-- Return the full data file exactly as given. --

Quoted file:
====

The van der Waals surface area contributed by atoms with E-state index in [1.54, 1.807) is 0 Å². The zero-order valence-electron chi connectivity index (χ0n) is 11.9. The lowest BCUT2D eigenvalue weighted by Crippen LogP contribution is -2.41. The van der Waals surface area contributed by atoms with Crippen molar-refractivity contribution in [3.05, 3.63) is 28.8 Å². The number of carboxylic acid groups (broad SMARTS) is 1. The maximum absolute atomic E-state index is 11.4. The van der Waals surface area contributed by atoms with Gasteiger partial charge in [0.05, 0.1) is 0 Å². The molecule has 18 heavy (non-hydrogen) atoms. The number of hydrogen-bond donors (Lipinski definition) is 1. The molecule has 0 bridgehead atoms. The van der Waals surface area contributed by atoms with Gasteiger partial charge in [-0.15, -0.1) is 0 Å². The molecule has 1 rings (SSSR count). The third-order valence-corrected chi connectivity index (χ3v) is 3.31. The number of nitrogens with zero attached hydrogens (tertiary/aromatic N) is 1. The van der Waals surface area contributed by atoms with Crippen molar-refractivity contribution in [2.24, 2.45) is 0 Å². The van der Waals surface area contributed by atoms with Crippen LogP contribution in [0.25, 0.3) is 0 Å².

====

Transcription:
The van der Waals surface area contributed by atoms with E-state index in [1.54, 1.807) is 0 Å². The zero-order valence-electron chi connectivity index (χ0n) is 11.9. The lowest BCUT2D eigenvalue weighted by Crippen LogP contribution is -2.41. The van der Waals surface area contributed by atoms with Crippen molar-refractivity contribution in [3.05, 3.63) is 28.8 Å². The number of carboxylic acid groups (broad SMARTS) is 1. The maximum absolute atomic E-state index is 11.4. The van der Waals surface area contributed by atoms with Gasteiger partial charge in [0.05, 0.1) is 0 Å². The molecule has 18 heavy (non-hydrogen) atoms. The number of hydrogen-bond donors (Lipinski definition) is 1. The molecule has 0 bridgehead atoms. The van der Waals surface area contributed by atoms with Gasteiger partial charge in [-0.15, -0.1) is 0 Å². The molecule has 1 rings (SSSR count). The third-order valence-corrected chi connectivity index (χ3v) is 3.31. The number of nitrogens with zero attached hydrogens (tertiary/aromatic N) is 1. The van der Waals surface area contributed by atoms with Crippen molar-refractivity contribution in [2.24, 2.45) is 0 Å². The van der Waals surface area contributed by atoms with Crippen LogP contribution in [0.25, 0.3) is 0 Å².